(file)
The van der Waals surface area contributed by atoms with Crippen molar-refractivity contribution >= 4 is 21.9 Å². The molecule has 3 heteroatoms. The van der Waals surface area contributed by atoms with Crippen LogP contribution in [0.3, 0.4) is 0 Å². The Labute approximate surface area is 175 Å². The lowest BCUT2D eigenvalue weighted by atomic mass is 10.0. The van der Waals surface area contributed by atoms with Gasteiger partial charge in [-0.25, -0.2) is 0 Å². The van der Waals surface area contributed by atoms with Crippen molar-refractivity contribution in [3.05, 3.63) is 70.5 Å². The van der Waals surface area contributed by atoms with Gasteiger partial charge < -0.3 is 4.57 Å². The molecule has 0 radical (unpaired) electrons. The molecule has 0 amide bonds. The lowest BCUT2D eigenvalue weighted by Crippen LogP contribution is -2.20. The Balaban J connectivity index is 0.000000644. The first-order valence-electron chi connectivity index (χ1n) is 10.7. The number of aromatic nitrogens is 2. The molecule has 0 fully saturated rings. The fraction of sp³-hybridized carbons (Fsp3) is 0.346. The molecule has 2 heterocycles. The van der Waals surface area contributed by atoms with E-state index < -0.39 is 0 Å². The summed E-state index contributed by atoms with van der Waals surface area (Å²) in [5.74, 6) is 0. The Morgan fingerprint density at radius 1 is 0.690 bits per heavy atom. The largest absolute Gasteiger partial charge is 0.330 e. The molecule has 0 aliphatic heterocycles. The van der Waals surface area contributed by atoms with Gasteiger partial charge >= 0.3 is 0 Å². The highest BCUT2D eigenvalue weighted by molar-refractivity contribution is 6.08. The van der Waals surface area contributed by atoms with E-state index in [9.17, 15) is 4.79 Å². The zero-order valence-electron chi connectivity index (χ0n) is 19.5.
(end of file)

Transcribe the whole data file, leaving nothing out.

The van der Waals surface area contributed by atoms with Crippen molar-refractivity contribution >= 4 is 21.9 Å². The molecule has 3 heteroatoms. The van der Waals surface area contributed by atoms with Crippen LogP contribution in [0.3, 0.4) is 0 Å². The Labute approximate surface area is 175 Å². The lowest BCUT2D eigenvalue weighted by atomic mass is 10.0. The van der Waals surface area contributed by atoms with Gasteiger partial charge in [-0.25, -0.2) is 0 Å². The van der Waals surface area contributed by atoms with Crippen molar-refractivity contribution in [3.05, 3.63) is 70.5 Å². The van der Waals surface area contributed by atoms with Gasteiger partial charge < -0.3 is 4.57 Å². The molecule has 0 radical (unpaired) electrons. The molecule has 0 amide bonds. The lowest BCUT2D eigenvalue weighted by Crippen LogP contribution is -2.20. The Balaban J connectivity index is 0.000000644. The first-order valence-electron chi connectivity index (χ1n) is 10.7. The number of aromatic nitrogens is 2. The molecule has 0 fully saturated rings. The fraction of sp³-hybridized carbons (Fsp3) is 0.346. The molecule has 2 heterocycles. The van der Waals surface area contributed by atoms with E-state index < -0.39 is 0 Å². The summed E-state index contributed by atoms with van der Waals surface area (Å²) in [5.74, 6) is 0. The Morgan fingerprint density at radius 1 is 0.690 bits per heavy atom. The largest absolute Gasteiger partial charge is 0.330 e. The molecule has 0 aliphatic heterocycles. The van der Waals surface area contributed by atoms with Gasteiger partial charge >= 0.3 is 0 Å². The highest BCUT2D eigenvalue weighted by molar-refractivity contribution is 6.08. The van der Waals surface area contributed by atoms with E-state index in [9.17, 15) is 4.79 Å². The zero-order valence-electron chi connectivity index (χ0n) is 19.5.